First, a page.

Mourning for teacher found dead in forest
A teacher whose body was found underneath a bridge in the Angeles National Forest appears to have committed suicide, authorities said Monday as students and teachers at his school mourned his death.
The body of Rigoberto Ruelas was found Sunday morning around the Big Tujunga Canyon area in the Angeles National Forest, according to the Los Angeles County Sheriff's Department. Members of a search-and-rescue team that were training nearby came across Ruelas' vehicle, officials said. They searched a ravine about 100 feet below a nearby bridge and found Ruelas' body.
"Based upon the entirety of the investigation, the evidence indicates he took his own life in this tragedy," Los Angeles County Sheriff's Capt. Mike Parker said.
Ruelas' death stunned students and teachers at Miramonte Elementary School in South L.A., where he was described as a popular and energetic teacher. Parents, students, fellow teachers and others placed flowers and cards in front of the school. Crisis counselors were on campus to help students or teachers who sought help.
"You were an example for each one of your students and a friend for all," a hand-painted banner said in Spanish. "R.I.P. Mr. Ruelas."
The school principal, and officials of the Los Angeles Unified School District and the teachers union officials held a meeting with teachers and staff early Monday, and about 100 parents turned out for an emotional meeting with school officials after that.
"We are doing our best to come together as a school, as a family, to support our children, who are deeply affected by this, and also the teachers," said Principal Martin Sandoval.
"We would like to express our personal condolences to the family of Mr. Rigaberto Ruelas," LAUSD Supt. Ramon Cortines said in a statement. "Mr. Ruelas was a passionate and caring teacher, who put his students first. He made a difference in the lives of so many in his classroom, and by staying after the bell rang to tutor students. He encouraged his students to do better and aim higher, that they too could go to college. In addition, during his 14 years of teaching, Mr. Ruelas had nearly perfect attendance. We need more teachers like him."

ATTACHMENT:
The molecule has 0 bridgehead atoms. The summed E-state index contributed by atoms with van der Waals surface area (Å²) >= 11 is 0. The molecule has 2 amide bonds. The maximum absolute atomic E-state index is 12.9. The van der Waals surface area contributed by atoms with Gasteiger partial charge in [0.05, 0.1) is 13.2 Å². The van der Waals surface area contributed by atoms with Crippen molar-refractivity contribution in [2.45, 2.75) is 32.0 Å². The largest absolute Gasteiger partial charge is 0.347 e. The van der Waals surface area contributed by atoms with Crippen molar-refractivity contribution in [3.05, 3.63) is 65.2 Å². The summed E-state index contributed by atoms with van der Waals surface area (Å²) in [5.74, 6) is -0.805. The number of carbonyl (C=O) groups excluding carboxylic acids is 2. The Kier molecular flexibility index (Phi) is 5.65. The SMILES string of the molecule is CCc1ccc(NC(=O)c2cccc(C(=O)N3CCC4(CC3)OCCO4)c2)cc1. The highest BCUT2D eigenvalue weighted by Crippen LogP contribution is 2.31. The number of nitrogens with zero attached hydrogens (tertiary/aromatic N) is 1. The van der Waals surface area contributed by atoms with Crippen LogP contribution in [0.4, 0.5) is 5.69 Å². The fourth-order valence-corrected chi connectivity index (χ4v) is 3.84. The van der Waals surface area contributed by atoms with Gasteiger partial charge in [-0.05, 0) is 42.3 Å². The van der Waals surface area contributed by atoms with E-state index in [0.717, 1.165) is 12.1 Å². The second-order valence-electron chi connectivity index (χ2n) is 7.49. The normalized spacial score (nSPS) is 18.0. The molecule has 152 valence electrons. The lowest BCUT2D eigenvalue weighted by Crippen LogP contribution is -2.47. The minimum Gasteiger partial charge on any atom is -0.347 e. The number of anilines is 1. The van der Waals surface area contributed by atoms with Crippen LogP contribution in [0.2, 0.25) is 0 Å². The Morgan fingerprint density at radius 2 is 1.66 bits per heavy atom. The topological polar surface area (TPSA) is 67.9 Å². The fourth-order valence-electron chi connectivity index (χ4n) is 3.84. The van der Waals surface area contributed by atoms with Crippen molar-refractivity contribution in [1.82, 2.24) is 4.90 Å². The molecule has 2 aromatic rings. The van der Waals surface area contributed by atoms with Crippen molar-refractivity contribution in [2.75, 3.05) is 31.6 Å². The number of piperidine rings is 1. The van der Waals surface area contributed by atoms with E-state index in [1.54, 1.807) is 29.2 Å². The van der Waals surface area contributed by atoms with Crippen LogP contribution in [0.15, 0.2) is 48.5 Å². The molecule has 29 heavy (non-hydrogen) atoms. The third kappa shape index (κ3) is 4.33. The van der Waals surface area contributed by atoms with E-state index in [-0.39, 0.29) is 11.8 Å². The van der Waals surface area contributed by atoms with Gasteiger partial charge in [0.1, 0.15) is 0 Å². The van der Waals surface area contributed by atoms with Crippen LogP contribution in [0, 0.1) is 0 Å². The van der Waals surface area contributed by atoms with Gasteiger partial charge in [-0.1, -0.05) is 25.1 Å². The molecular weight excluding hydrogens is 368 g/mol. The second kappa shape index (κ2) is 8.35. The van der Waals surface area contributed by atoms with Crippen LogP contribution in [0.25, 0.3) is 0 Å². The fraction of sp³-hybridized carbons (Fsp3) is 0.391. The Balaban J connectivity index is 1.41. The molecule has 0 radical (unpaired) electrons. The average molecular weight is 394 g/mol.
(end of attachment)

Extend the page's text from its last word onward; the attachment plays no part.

Amid the mourning, people were trying to understand what caused Ruelas to take his own life.
KABC-TV Channel 7 quoted family members as saying that Ruelas was distraught about scoring low in a teacher-rating database recently made public by The Times. He had been missing since Sept. 22. South Gate Police Officer Tony Mendez told KCAL-TV Channel 9 that Ruelas was unhappy at his database ranking.
But South Gate Police Lt. Francis Arocha said he could not confirm any details about the death and referred all questions about the initial statements to a department captain, who could not be reached. Parker said that the Sheriff's Department had been told by South Gate police that Ruelas was upset over the Times' database, but he added that he was unsure where that information came from.
In the database, Ruelas is listed as "less effective than average overall." He rated "less effective" in math and "average" in English.
The president of United Teachers Los Angeles, which has come out strongly against the public release of teacher names and "value-added" ratings, released a statement calling on The Times to take down the database, saying the union "predicted there would be problems."
The Times on Sunday evening released a statement noting authorities were still investigating the case, adding: "We extend our sympathy to his family."
-- Robert Faturechi, Alexandra Zavis and Tony Barboza
Photo: Rigoberto Ruelas. Credit: South Gate Police Department